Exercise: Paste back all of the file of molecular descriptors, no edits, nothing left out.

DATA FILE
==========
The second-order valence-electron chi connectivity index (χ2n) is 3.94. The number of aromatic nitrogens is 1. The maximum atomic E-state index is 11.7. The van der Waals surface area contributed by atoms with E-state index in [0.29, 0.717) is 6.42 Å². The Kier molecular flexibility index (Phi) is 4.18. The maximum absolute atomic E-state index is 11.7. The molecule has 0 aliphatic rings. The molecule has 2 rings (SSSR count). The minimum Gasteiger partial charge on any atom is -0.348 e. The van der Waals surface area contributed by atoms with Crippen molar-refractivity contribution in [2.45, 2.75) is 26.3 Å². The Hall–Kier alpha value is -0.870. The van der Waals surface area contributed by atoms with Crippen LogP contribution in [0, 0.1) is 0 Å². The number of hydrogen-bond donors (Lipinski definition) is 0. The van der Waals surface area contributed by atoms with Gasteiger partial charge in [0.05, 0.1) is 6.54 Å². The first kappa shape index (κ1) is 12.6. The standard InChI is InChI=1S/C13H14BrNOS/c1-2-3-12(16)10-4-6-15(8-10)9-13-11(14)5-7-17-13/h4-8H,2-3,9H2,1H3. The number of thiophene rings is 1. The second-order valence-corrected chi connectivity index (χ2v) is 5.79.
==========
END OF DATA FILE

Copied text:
The second-order valence-electron chi connectivity index (χ2n) is 3.94. The number of aromatic nitrogens is 1. The maximum atomic E-state index is 11.7. The van der Waals surface area contributed by atoms with E-state index in [0.29, 0.717) is 6.42 Å². The Kier molecular flexibility index (Phi) is 4.18. The maximum absolute atomic E-state index is 11.7. The molecule has 0 aliphatic rings. The molecule has 2 rings (SSSR count). The minimum Gasteiger partial charge on any atom is -0.348 e. The van der Waals surface area contributed by atoms with Crippen molar-refractivity contribution in [2.45, 2.75) is 26.3 Å². The Hall–Kier alpha value is -0.870. The van der Waals surface area contributed by atoms with Crippen LogP contribution in [0, 0.1) is 0 Å². The number of hydrogen-bond donors (Lipinski definition) is 0. The van der Waals surface area contributed by atoms with Gasteiger partial charge in [0.05, 0.1) is 6.54 Å². The first kappa shape index (κ1) is 12.6. The standard InChI is InChI=1S/C13H14BrNOS/c1-2-3-12(16)10-4-6-15(8-10)9-13-11(14)5-7-17-13/h4-8H,2-3,9H2,1H3. The number of thiophene rings is 1. The second-order valence-corrected chi connectivity index (χ2v) is 5.79.